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My Strange Midwest Obsession

What does “the Midwest” make you think of?

If you’re 21% of the U.S. population that lives in the Midwest, then you might be thinking: “home” or “family.”

Perhaps that’s too general. So I took a quick poll – the super scientific kind – from my (4) token mid-Western friends. Here are some of their awesomely golden nuggets:

Me: Y’all are from the Midwest. What does the word ‘Midwest’ make you think of?

My friends: “You guys, meat and potatoes, snow days, just wait and the weather changes, bonfires, ma instead of mom, casseroles, crockpots, pot locks, summers are incredible, anything below 20 degrees is considered cold, sandals and shorts if it’s above 50 degrees… It always snows in spring, cheese and sausage, Merkts cheese spread, deer season, pot roast, I’m corn bread fed, unsweetened tea, pop . . .  Snow, farmland, family, holidays, community . . . Hardworking and honest, wholesome farm boys, we call pop… Pop, drink a lot bc it’s so cold and nothing else to do. They call a bag a “tote beg” not bag. Beg.”

So I guess some stereotypes can also be truisms.

To me, the Midwest is this strange Bermuda Triangle-like phenomenon. Other than a sister trip to Chicago, I’ve never actually been anywhere in the Midwest. Chicago doesn’t seem like the typical Midwest.

Maybe it’s the whole ubiquitous urbaneness of it all. The sleek skyscrapers channeling a Manhattan vibe – though less art deco – that lilts slightly toward Seattle or Toronto. (Thrillist actually rates the Chicago skyline as America’s #2, after Seattle – beating out Manhattan at #9. I’m curious about your thoughts on that!)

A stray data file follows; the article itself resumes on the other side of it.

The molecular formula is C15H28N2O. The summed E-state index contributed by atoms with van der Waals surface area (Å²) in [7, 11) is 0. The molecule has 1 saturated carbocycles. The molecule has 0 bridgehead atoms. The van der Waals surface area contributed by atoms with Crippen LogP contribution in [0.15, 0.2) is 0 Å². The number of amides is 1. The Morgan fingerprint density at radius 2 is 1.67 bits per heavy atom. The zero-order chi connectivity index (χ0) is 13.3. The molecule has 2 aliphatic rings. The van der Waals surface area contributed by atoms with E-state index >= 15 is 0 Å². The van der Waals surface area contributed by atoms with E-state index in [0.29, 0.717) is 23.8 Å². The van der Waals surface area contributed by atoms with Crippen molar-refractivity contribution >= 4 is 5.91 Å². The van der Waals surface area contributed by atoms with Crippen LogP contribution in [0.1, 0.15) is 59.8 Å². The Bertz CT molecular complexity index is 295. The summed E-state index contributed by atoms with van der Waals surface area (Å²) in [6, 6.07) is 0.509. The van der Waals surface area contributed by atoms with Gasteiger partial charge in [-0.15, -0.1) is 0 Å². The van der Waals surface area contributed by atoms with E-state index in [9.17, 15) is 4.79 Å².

Like an island in an otherwise very Midwesterny state, it maintains a unique yet universal urban culture. You know what I mean. Don’t you?


Millennium Park, Chicago 2011

But when you talk travel with your friends, whether a family trip, a girl’s getaway, or a solo adventure, rarely do the words “I’m going to check out Ohio!” surface. Nor “I’ve been dying to go to Iowa!” (I used to get these two states confused in middle school. All those vowels in a 4 letter word, shaped almost the same way, and which one was where again?)

But I think there’s something to be said about “knowing” America’s heartland- a large swathe of the country that contributes immensely to our culture and economy.

And since it’s the only region of the country I’ve never seen – – – well, color me curious!

“It’s just a bunch of corn fields”

That’s what everyone seems to say right? Even some folks I’ve met from these states dismissively claimed, “You’re not missing much.” Maybe that’s why I’ve never made a point to visit.

Vacations out west were always the intrigue: skiing the rugged Rockies, hiking Utah’s otherworldly formations in Arches, Zion and Bryce, traversing California’s scenic Hwy 101, inhaling fresh evergreen air in the striking Pacific Northwest.

Living in DC for nearly a decade, New England and mid-Atlantic states were often on the travel agenda. Growing up in the deep South, all of the southern states were easily covered.

Now that I’m living – still in the south – but so tantalizingly close to those heartland states, I find intrigue pulling me, ever stronger, to explore what seems like an often overlooked regional destination for travelers.